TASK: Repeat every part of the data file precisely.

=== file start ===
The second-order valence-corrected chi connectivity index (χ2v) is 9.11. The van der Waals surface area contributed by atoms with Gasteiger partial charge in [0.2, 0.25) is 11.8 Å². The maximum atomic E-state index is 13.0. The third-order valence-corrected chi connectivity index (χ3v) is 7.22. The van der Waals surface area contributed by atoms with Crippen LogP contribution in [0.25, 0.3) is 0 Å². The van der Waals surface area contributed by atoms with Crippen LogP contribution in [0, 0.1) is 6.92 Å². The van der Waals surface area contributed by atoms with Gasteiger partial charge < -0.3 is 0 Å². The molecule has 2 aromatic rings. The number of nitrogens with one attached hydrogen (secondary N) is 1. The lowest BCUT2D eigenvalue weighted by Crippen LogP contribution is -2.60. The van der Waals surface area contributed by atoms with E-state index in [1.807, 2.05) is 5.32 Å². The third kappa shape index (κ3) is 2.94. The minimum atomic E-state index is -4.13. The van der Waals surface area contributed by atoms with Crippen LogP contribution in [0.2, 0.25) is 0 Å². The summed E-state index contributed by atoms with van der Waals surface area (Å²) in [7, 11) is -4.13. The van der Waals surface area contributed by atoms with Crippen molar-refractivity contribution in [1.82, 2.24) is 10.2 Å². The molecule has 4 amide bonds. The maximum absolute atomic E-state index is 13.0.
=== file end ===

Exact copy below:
The second-order valence-corrected chi connectivity index (χ2v) is 9.11. The van der Waals surface area contributed by atoms with Gasteiger partial charge in [0.2, 0.25) is 11.8 Å². The maximum atomic E-state index is 13.0. The third-order valence-corrected chi connectivity index (χ3v) is 7.22. The van der Waals surface area contributed by atoms with Crippen LogP contribution in [0.25, 0.3) is 0 Å². The van der Waals surface area contributed by atoms with Crippen LogP contribution in [0, 0.1) is 6.92 Å². The van der Waals surface area contributed by atoms with Gasteiger partial charge < -0.3 is 0 Å². The molecule has 2 aromatic rings. The number of nitrogens with one attached hydrogen (secondary N) is 1. The lowest BCUT2D eigenvalue weighted by Crippen LogP contribution is -2.60. The van der Waals surface area contributed by atoms with E-state index in [1.807, 2.05) is 5.32 Å². The third kappa shape index (κ3) is 2.94. The minimum atomic E-state index is -4.13. The van der Waals surface area contributed by atoms with Crippen LogP contribution in [0.2, 0.25) is 0 Å². The summed E-state index contributed by atoms with van der Waals surface area (Å²) in [7, 11) is -4.13. The van der Waals surface area contributed by atoms with Crippen molar-refractivity contribution in [1.82, 2.24) is 10.2 Å². The molecule has 4 amide bonds. The maximum absolute atomic E-state index is 13.0.